Free software is about freedoms. Licensing is an important part of the toolbox to ensure those freedoms are available, but they are only tools not the actual product being aimed for.
This is important to keep in mind because openness and freedom goes a lot deeper in Spark than just using GPL and BSD licensed code. For instance, the boot loader isn't locked so you can boot your own OS if you wish. You can install your own apps, you can even provide your own app delivery system. You can use the Open Build Service to deliver software on top of the Mer core. That is not a property of the open licensing, but of our desire to deliver devices that you not only purchase but wish you own.
The content store is also going to be interesting. On release, the client will be Free software and the APIs openly documented so others can write front-ends. Most interestingly, however, is the server side. It has been designed in such a way that other people with other devices or concepts can use that same back end to make their own stores. It supports the idea of a single, large set of content which can then be curated into any number of different stores with different focuses and delivery targets.
Think about the possibilities: a school district or educational board could decide to set up a "store" with learning materials and content with access granted to their students. They could offer both "free" and "pay for each download" content, even if only for bookkeeping purposes. Much like the wildly successful video game markets for gaming consoles, the Make Play Live content store uses a points system for transactions, so in such a scenario points could be handed out to students, schools and/or entire districts.
On release, we will be providing a guarantee that if the project dies or we all fall over, the back-end code for the store will be made immediately available for download under a Free software license. Hopefully it doesn't come to that, of course. Once we are happy with the implementation and scalability of it, we will be making the back-end open as well. We have chosen to delay that release as we don't want others setting up their own hosted stores before we are confident in the internal design ourselves.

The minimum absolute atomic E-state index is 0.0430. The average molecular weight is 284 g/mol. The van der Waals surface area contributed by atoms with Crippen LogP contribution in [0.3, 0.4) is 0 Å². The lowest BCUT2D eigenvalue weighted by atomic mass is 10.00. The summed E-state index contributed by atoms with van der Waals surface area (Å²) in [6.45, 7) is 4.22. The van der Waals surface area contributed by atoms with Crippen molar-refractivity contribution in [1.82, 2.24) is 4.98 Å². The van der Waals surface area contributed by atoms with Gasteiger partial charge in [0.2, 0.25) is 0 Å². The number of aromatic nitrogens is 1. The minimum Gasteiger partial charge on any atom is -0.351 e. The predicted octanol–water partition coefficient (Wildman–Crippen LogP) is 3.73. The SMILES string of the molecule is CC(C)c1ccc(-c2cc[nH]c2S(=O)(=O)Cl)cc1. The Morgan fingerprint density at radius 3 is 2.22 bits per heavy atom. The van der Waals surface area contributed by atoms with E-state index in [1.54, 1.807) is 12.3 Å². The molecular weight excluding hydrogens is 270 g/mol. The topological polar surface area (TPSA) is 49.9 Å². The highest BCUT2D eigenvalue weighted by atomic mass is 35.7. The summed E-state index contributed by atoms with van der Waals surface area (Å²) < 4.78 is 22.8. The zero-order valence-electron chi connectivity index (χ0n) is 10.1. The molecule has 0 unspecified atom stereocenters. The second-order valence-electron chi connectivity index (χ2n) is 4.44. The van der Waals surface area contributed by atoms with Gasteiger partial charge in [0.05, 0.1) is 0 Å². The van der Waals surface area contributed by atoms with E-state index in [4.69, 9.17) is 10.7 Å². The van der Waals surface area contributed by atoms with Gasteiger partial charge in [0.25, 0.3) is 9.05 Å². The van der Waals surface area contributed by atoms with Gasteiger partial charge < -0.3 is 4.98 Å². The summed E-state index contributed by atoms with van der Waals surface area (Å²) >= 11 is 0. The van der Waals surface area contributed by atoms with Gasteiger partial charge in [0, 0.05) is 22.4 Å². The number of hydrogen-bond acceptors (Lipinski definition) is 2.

Even Activities themselves, the core interaction concept in Plasma Active, embody the philosophies of freedom and openness. This is your device and it should become your personal thing reflecting you. You are not treated as a mere consumer for an app store, but given a tool to help you live your life in some small way.
I really urge people to think about openness and freedom, two amazingly important concepts, beyond the boundaries of simple software licensing. Licensing is important, and we take it pretty damn seriously .. but we ought to look at bigger picture and really think about how to make our digital tools open and free in all sorts of ways.
Tomorrow I Answer Questions
There were tons of really good questions asked on my blog, on tech news sites that carried it as well as by private messages. Tomorrow I will do my best to go through answer as many of them as I can with short, to-the-point answers. I will be covering information ranging from release time lines to pre-orders to more hardware details to .. well .. visit tomorrow to find out!